The title grabbed my attention: 10 Ways to Live Frugally. In the section on retirement, this article in USA Today listed ideas for cutting back spending during retirement.
Unfortunately the author used an approach I refer to as "Eat Your Vegetables," meaning the information is so basic, so much common-knowledge, it is like telling someone to stop smoking, exercise, and eat more fruits and vegetables to improve his health. There is nothing new, nothing that hasn't been suggested a million times before.
A sampling of the 10 Ways included:
* Plan carefully if you are thinking of moving
* Plan your meals for the week
* Review your cable bill
* Be a savvy grocery shopper
* Check out discounts and freebies
I am a little surprised that the list didn't include, don't walk in front of a bus, and close the windows when it is raining.. OK, that is a bit snarky. But, seriously, the best this national newspaper can come up with is review your cable bill and look for dining discounts?
Sometimes I think folks who write retirement articles are all in their 20's or 30's and look at us as if we have lost the ability to think. They present ideas as if their target reader is a class of 2nd graders. They have no clue what our life is like or what steps we have already taken to insure a satisfying retirement.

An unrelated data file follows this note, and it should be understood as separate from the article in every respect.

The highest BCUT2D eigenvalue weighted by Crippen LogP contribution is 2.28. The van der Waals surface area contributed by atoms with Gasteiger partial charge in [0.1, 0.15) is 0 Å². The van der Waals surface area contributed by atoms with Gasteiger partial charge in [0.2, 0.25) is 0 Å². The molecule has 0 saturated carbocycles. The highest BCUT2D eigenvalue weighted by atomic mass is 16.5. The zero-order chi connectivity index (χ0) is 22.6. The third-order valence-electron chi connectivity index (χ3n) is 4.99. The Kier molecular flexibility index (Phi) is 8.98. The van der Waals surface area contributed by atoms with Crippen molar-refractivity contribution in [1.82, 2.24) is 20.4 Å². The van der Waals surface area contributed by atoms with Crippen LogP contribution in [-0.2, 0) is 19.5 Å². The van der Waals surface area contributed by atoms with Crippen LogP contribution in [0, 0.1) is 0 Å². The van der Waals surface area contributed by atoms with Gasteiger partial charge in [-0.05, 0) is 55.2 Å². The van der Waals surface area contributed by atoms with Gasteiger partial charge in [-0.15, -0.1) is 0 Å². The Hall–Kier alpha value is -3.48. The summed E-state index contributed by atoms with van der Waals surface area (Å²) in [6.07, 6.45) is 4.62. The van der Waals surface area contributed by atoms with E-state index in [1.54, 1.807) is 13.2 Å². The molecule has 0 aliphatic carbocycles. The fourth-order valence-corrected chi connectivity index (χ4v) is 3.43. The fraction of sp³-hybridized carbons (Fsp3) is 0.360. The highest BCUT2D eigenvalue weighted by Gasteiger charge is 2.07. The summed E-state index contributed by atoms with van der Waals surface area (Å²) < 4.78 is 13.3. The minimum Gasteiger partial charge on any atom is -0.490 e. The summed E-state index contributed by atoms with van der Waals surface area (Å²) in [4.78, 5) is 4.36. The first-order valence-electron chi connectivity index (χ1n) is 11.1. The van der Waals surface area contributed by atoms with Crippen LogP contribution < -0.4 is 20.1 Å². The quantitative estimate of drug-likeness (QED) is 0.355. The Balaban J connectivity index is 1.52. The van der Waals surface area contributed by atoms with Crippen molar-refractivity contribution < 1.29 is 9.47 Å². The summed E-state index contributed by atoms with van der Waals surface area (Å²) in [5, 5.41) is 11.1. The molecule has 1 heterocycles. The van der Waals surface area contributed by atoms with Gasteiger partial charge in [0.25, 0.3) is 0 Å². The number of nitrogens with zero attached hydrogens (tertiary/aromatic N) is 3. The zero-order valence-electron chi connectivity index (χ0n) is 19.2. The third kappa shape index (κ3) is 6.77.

A thoughtful article on ways to cut expenses during retirement is always welcome. Cutting out waste and evaluating where our money goes are important. A recent national survey of those 65-74 suggest that we spend 43% of our money on our home and house-related expenses. 14% for transportation, 13% on food, and 11% for health costs (thank you Medicare!).
If those numbers are accurate, nearly half our money each year goes to keeping a roof over our head and in good repair. Logically, there are substantial saving possibilities in that category alone. Everything from freezing property taxes for those over 65, or getting help with utility bills if your income is low enough to qualify, to the potential savings from installing energy efficient windows, solar panels, new siding or LED lights are worth exploring.
My bottom line is simple: articles in national newspapers and magazines that target retirees should be putting more effort into the content. We are not simpletons that need to be told to look for coupons to save money when dining out. Give us meaningful, actionable information that isn't a simple repackaging of hackneyed, trite, and obvious material.
Does this qualify as a rant?